Fourth and Goal Part IV- Intensity

Day Four of my BeKindRewrite story. Should have posted it yesterday but real life got in the way;)

“Time out on the field. This will be a 30 second timeout.” The static of the referee’s microphone crackled through the stadium as the Bears starting lineup ran to the sideline and circled their offensive coordinator, Coach Michael Chandler. As fiercely intense as they looked in their full pads and helmets, it was easy to forget that they were just boys, and Michael had more reason than most coaches to remember that. His son was the starting quarterback, and though their relationship had been tested many times, the football field wasn’t the place to dwell on the past.

“Okay, guys, huddle up. We’re gonna run a quarterback sweep to the left side. Johnson, Markus, you’re blocking 86. Stay on his ass no matter where he goes. Richardson, you go right and stay on 65. He’s the only threat on that side. Bears on three.”

The players raised their arms in solidarity. “1…2…3.. BEARS!”

As the players took the field, Coach Chandler returned to the sideline and gave his son the signal. You can do this son, he thought, willing the play to work. You can do this!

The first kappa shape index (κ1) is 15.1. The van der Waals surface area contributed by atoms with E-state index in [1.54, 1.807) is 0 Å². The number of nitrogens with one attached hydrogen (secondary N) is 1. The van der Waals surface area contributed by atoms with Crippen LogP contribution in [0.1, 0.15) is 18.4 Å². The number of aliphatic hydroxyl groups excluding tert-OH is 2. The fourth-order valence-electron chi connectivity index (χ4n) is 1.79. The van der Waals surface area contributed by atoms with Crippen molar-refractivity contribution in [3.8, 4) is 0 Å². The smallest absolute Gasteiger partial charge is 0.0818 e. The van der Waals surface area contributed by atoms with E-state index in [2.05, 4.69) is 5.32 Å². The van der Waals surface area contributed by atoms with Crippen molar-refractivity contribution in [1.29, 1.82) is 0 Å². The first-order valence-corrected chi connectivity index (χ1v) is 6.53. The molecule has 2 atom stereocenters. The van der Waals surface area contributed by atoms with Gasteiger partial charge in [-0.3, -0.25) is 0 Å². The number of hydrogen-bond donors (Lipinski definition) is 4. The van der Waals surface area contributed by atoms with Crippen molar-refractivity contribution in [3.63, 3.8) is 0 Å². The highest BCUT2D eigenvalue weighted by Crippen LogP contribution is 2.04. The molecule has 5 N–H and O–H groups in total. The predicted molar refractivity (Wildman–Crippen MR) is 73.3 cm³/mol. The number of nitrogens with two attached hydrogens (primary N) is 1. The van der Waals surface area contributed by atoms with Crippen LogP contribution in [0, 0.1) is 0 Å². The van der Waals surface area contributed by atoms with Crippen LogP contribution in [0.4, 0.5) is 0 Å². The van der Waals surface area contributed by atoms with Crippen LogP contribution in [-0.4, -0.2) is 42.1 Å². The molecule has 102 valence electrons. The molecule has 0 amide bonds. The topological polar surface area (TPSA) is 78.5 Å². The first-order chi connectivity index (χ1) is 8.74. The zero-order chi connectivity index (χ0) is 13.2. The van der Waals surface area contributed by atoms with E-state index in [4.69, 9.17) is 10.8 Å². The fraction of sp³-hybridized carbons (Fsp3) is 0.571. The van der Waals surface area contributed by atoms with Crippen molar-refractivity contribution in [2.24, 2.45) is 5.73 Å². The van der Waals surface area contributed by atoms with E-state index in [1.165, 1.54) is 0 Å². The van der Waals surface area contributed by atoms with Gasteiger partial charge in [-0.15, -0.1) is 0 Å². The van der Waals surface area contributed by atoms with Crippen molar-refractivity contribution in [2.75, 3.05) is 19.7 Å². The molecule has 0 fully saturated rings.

(word court 189- as my screenplay writing husband would say, I can fix this in post)

10 thoughts on “Fourth and Goal Part IV- Intensity

  1. Ah, all the things we think but never say. A little communication would go a long way for this father and son! But the “football field isn’t the place” line really speaks to his state of mind. Really works.

  2. Pingback: Fourth and Goal Part IV- Intensity | Jen’s Rambling Thoughts | Voice Week HQ

    • Thanks, believe it or not, this was the hardest part to write. I wanted to make sure my voice sounded authentic to a football huddle, so I asked my husband what play he’d call in that situation and if my dialogue sounded realistic. I’m glad it worked:) It’s been a fun week.

      • Research always strengthens stories, it’s really evident and has paid well to take that initiative to get it right.

  3. Hmm…I don’t like seeing families being reduced to looking at one another as a means to an end. You did a great job capturing that sentiment.

    • I wasn’t sure how that would play out – I do know some coaches who have coached their sons and it usually is a pretty touchy relationship, especially because they have to be harder on their sons than the rest of the team so it doesn’t look like blatant nepotism. I’m glad it worked.

      • Yeah…what worries me is when that takes over and the child becomes an object for the parent to use, a tool rather than a person. Family before sports. Period.

  4. I don’t understand the football talk, but I got the pressure he’s under and putting the kids under. And the difficult relationship between father and son – he needs to lead the way and open some lines of non-psychic communication!

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